In 2015, DeJong earned a bachelor's degree in biochemistry and pre-med from Illinois State University in Normal, Illinois. He had an impressive 3.76 grade point average. In the classroom and on the field, Paul is working to be a high achiever.
In 2013, Paul hit 20 home runs in the wood bat Northwoods Collegiate summer league.
In the spring of 2015, he hit 14 homers for Illinois State to lead the Missouri Valley Conference.
In 2015, Paul got drafted by the Cardinals (see Transactions below).
In 2016, Baseball America had DeJong as the 16th-best prospect in the Cardinals organization, moving him up to #14 in 2017.
Paul may have been unavoidably late to the ballpark, but he was right on time with his first swing in the Major Leagues. DeJong made his big league debut on May 28, 2017, an 8-4 loss to the Rockies, entering as a pinch hitter in the top of the ninth inning, facing closer Greg Holland, who had saved 19 games in 19 chances and boasted a 0.96 ERA coming into the game.
"I was just looking for a fastball early in the count," DeJong said. "First pitch . . . ball. I kind of tightened up and wanted a pitch right in my zone and looked for it and got it and took a swing at it."
The swing was good enough to send the ball 388 feet into the left field stands for a home run on his first swing. "I was pretty amped," DeJong said. "I couldn't really feel my legs. I just kept watching it and it kept going. It was pretty amazing."
DeJong is the ninth Cardinal to homer in his first Major League at bat, and the first since Mark Worrell did it in the second game of a June 5, 2008 doubleheader against the Nationals. "I guess it's easy, I don't know," Cardinals manager Mike Matheny said. "I'm happy for him. He got here about halfway through the game. Just an exciting player, and we see why."
DeJong got the call late the night before, and through travel complications he ended up landing at Denver International Airport in the second inning of the game. "Last night after I got back to the apartment, [Memphis manager] Stubby [Clapp] called me back to the clubhouse and told me I was going up," DeJong said. "I called my mom and dad and a few friends and old coaches who helped me get there. It's just been a crazy 24 hours. I couldn't get much sleep last night."
After a quick ride from the airport, he got to the ballpark about halfway through the game, grabbed a uniform, and came out of the clubhouse and into the dugout in the midst of his first game at a sold-out Coors Field. "Come out and see the high stands and the noises, just the show, it was amazing," DeJong marveled.
DeJong has had little experience as a pinch-hitter, so he made frequent trips from the dugout to the indoor batting cage. "I've been pretty much an everyday player in Memphis, but today was a special case," DeJong. "I had a little more in the tank, a little more edge and excitement, and came through."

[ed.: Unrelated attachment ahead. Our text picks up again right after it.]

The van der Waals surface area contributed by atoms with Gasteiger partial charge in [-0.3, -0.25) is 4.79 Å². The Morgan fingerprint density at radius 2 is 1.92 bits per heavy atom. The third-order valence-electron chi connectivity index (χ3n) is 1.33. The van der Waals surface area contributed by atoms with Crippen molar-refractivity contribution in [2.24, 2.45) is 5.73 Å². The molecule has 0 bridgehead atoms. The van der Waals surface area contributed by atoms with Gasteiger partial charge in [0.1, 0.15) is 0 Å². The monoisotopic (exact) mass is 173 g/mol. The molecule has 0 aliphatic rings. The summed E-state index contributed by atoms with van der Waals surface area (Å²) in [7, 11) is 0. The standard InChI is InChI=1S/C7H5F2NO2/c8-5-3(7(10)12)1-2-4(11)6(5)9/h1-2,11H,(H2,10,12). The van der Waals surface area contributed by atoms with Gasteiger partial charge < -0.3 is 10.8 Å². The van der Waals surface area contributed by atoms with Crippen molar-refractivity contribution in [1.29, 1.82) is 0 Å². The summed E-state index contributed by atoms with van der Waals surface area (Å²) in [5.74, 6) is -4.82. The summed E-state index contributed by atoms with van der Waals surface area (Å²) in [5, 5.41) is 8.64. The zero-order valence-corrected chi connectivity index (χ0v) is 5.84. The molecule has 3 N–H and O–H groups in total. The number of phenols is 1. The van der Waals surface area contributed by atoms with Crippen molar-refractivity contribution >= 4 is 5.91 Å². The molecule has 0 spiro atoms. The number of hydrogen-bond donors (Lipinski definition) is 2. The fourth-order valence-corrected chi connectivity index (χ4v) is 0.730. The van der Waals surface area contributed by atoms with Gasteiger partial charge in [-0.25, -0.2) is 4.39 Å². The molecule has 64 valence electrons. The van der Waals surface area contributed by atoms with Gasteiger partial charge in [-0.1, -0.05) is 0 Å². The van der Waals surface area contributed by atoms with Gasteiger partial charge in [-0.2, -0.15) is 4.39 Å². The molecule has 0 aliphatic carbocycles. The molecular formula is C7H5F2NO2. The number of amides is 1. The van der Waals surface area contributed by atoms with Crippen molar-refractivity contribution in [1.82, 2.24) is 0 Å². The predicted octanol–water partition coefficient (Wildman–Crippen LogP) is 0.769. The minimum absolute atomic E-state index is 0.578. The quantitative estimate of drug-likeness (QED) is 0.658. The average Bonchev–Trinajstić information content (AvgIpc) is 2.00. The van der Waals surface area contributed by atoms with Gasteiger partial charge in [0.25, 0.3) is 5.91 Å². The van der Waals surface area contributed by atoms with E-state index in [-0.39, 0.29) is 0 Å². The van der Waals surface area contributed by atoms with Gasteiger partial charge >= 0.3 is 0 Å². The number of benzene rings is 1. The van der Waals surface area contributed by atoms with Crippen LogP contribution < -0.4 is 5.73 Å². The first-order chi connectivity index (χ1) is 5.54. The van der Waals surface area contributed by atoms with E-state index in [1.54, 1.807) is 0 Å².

He was pinch-hitting for reliever Matt Bowman to lead off the ninth, facing the game's hottest closer because the Rockies were determined not to let the Cards back in the game with the series on the line. With his parents in the stands, DeJong unwound on a 92 mph fastball and circled the bases into the history books. "It was just a dream come true," DeJong said. "I've been playing baseball since I was four years old, and to do that in my first at bat was something I'll remember forever." (Perkins - mlb.com - 5/28/17)
Even before the Cardinals drafted Paul in 2015, he was already a Redbird—an Illinois State Redbird, that is. In his first Minor League season, DeJong—coming off two red-hot seasons at Illinois State—knew his time in the big leagues could be looming closer than some expected. He was promoted to the Class A Peoria Chiefs from Rookie-level ball in his first pro season.
"That's when I kind of knew I was getting pushed a little bit," DeJong said.
Cardinals manager Mike Matheny likes what he's seen in his glimpse of the versatile DeJong thus far in 2017. "He's done a nice job," Matheny said. "Everybody kind of has those days where it just doesn't work, but he's got a real nice idea of how to play the game, plays the game the right way."
That advanced know-how and the ability to fill numerous roles across the infield sticks out for Matheny, almost as if it were engrained in DeJong's DNA. As it happens, a double-helix tattoo winds across the left side of DeJong's torso, the two strands combined by the laces of a baseball. But as Paul continues to adjust to Major League action, DeJong knows he must maintain a clear mind and steady approach.